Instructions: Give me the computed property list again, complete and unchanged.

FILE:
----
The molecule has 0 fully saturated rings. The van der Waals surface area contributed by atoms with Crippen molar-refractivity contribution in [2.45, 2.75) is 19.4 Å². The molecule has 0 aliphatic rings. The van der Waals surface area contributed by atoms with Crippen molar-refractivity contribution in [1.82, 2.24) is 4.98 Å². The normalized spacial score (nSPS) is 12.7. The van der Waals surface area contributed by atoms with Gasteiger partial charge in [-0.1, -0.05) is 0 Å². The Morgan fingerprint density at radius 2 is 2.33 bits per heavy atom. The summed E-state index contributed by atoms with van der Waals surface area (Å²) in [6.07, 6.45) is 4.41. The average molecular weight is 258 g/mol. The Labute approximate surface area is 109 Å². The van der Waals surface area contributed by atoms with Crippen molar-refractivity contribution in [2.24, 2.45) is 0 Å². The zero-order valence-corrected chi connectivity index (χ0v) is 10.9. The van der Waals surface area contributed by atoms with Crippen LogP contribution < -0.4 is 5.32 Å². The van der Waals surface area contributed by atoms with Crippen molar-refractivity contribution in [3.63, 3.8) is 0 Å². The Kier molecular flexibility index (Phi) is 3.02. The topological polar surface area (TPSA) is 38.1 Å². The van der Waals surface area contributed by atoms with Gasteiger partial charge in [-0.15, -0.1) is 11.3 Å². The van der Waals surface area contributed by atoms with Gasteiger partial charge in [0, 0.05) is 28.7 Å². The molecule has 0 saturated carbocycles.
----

The molecule has 0 fully saturated rings. The van der Waals surface area contributed by atoms with Crippen molar-refractivity contribution in [2.45, 2.75) is 19.4 Å². The molecule has 0 aliphatic rings. The van der Waals surface area contributed by atoms with Crippen molar-refractivity contribution in [1.82, 2.24) is 4.98 Å². The normalized spacial score (nSPS) is 12.7. The van der Waals surface area contributed by atoms with Gasteiger partial charge in [-0.1, -0.05) is 0 Å². The Morgan fingerprint density at radius 2 is 2.33 bits per heavy atom. The summed E-state index contributed by atoms with van der Waals surface area (Å²) in [6.07, 6.45) is 4.41. The average molecular weight is 258 g/mol. The Labute approximate surface area is 109 Å². The van der Waals surface area contributed by atoms with Crippen molar-refractivity contribution in [2.24, 2.45) is 0 Å². The zero-order valence-corrected chi connectivity index (χ0v) is 10.9. The van der Waals surface area contributed by atoms with Crippen LogP contribution < -0.4 is 5.32 Å². The van der Waals surface area contributed by atoms with Crippen molar-refractivity contribution in [3.63, 3.8) is 0 Å². The Kier molecular flexibility index (Phi) is 3.02. The topological polar surface area (TPSA) is 38.1 Å². The van der Waals surface area contributed by atoms with Gasteiger partial charge in [-0.15, -0.1) is 11.3 Å². The van der Waals surface area contributed by atoms with Gasteiger partial charge in [0, 0.05) is 28.7 Å². The molecule has 0 saturated carbocycles.